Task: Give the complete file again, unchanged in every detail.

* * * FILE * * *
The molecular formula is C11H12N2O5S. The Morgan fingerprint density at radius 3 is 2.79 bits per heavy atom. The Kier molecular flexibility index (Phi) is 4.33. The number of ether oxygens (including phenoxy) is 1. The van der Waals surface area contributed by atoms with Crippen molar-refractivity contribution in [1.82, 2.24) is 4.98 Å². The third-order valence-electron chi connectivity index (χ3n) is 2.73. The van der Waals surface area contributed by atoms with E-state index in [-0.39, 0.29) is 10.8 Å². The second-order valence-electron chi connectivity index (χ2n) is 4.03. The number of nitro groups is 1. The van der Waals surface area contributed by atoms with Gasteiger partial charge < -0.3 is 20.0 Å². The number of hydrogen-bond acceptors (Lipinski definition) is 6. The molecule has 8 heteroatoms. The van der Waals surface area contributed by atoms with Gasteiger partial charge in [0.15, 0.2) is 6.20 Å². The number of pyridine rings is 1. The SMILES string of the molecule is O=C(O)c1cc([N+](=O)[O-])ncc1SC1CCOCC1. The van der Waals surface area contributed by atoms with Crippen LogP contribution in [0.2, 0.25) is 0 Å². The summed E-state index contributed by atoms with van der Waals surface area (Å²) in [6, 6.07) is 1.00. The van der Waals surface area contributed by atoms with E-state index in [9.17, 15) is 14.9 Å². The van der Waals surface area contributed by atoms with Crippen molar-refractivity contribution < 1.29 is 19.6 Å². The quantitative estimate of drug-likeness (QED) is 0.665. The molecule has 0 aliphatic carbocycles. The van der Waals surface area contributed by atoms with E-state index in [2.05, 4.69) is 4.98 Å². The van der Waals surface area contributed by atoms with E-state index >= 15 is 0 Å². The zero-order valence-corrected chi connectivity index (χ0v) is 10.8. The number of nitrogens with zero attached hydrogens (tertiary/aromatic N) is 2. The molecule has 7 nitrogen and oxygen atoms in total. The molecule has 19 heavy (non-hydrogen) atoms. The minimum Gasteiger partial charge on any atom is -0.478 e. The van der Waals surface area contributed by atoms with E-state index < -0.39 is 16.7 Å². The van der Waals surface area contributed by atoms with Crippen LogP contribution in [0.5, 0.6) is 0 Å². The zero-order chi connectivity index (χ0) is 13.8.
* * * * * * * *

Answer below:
The molecular formula is C11H12N2O5S. The Morgan fingerprint density at radius 3 is 2.79 bits per heavy atom. The Kier molecular flexibility index (Phi) is 4.33. The number of ether oxygens (including phenoxy) is 1. The van der Waals surface area contributed by atoms with Crippen molar-refractivity contribution in [1.82, 2.24) is 4.98 Å². The third-order valence-electron chi connectivity index (χ3n) is 2.73. The van der Waals surface area contributed by atoms with E-state index in [-0.39, 0.29) is 10.8 Å². The second-order valence-electron chi connectivity index (χ2n) is 4.03. The number of nitro groups is 1. The van der Waals surface area contributed by atoms with Gasteiger partial charge < -0.3 is 20.0 Å². The number of hydrogen-bond acceptors (Lipinski definition) is 6. The molecule has 8 heteroatoms. The van der Waals surface area contributed by atoms with Gasteiger partial charge in [0.15, 0.2) is 6.20 Å². The number of pyridine rings is 1. The SMILES string of the molecule is O=C(O)c1cc([N+](=O)[O-])ncc1SC1CCOCC1. The van der Waals surface area contributed by atoms with Crippen LogP contribution in [0.2, 0.25) is 0 Å². The summed E-state index contributed by atoms with van der Waals surface area (Å²) in [6, 6.07) is 1.00. The van der Waals surface area contributed by atoms with E-state index in [9.17, 15) is 14.9 Å². The van der Waals surface area contributed by atoms with Crippen molar-refractivity contribution < 1.29 is 19.6 Å². The quantitative estimate of drug-likeness (QED) is 0.665. The molecule has 0 aliphatic carbocycles. The van der Waals surface area contributed by atoms with E-state index in [2.05, 4.69) is 4.98 Å². The van der Waals surface area contributed by atoms with E-state index >= 15 is 0 Å². The zero-order valence-corrected chi connectivity index (χ0v) is 10.8. The number of nitrogens with zero attached hydrogens (tertiary/aromatic N) is 2. The molecule has 7 nitrogen and oxygen atoms in total. The molecule has 19 heavy (non-hydrogen) atoms. The minimum Gasteiger partial charge on any atom is -0.478 e. The van der Waals surface area contributed by atoms with E-state index < -0.39 is 16.7 Å². The van der Waals surface area contributed by atoms with Crippen LogP contribution in [0.5, 0.6) is 0 Å². The zero-order chi connectivity index (χ0) is 13.8.